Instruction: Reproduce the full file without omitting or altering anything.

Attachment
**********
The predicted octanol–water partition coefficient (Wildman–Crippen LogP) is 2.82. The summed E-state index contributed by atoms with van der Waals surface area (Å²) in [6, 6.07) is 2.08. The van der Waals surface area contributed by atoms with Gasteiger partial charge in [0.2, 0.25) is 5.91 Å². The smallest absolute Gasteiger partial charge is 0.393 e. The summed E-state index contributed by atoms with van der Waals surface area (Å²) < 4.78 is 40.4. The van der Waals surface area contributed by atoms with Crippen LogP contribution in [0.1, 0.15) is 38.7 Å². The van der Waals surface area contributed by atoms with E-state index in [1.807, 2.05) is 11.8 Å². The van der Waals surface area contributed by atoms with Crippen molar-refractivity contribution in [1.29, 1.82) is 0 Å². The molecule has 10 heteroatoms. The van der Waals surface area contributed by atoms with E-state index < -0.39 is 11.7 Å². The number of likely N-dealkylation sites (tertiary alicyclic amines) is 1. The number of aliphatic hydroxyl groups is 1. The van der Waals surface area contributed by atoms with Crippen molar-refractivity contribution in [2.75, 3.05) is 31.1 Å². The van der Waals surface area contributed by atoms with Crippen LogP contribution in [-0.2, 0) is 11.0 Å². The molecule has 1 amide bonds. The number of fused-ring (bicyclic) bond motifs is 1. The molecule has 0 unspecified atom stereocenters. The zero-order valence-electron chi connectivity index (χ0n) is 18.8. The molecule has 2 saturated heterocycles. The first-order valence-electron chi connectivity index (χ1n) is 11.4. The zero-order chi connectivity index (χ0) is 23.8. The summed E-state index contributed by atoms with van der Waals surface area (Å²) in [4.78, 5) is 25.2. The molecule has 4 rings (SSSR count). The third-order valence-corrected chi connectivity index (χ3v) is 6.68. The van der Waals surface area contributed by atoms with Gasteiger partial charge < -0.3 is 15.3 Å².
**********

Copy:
The predicted octanol–water partition coefficient (Wildman–Crippen LogP) is 2.82. The summed E-state index contributed by atoms with van der Waals surface area (Å²) in [6, 6.07) is 2.08. The van der Waals surface area contributed by atoms with Gasteiger partial charge in [0.2, 0.25) is 5.91 Å². The smallest absolute Gasteiger partial charge is 0.393 e. The summed E-state index contributed by atoms with van der Waals surface area (Å²) < 4.78 is 40.4. The van der Waals surface area contributed by atoms with Crippen LogP contribution in [0.1, 0.15) is 38.7 Å². The van der Waals surface area contributed by atoms with E-state index in [1.807, 2.05) is 11.8 Å². The van der Waals surface area contributed by atoms with Crippen molar-refractivity contribution in [1.29, 1.82) is 0 Å². The molecule has 10 heteroatoms. The van der Waals surface area contributed by atoms with E-state index < -0.39 is 11.7 Å². The number of likely N-dealkylation sites (tertiary alicyclic amines) is 1. The number of aliphatic hydroxyl groups is 1. The van der Waals surface area contributed by atoms with Crippen molar-refractivity contribution in [2.75, 3.05) is 31.1 Å². The van der Waals surface area contributed by atoms with Crippen LogP contribution in [-0.2, 0) is 11.0 Å². The molecule has 1 amide bonds. The number of fused-ring (bicyclic) bond motifs is 1. The molecule has 0 unspecified atom stereocenters. The zero-order valence-electron chi connectivity index (χ0n) is 18.8. The molecule has 2 saturated heterocycles. The first-order valence-electron chi connectivity index (χ1n) is 11.4. The zero-order chi connectivity index (χ0) is 23.8. The summed E-state index contributed by atoms with van der Waals surface area (Å²) in [4.78, 5) is 25.2. The molecule has 4 rings (SSSR count). The third-order valence-corrected chi connectivity index (χ3v) is 6.68. The van der Waals surface area contributed by atoms with Gasteiger partial charge < -0.3 is 15.3 Å².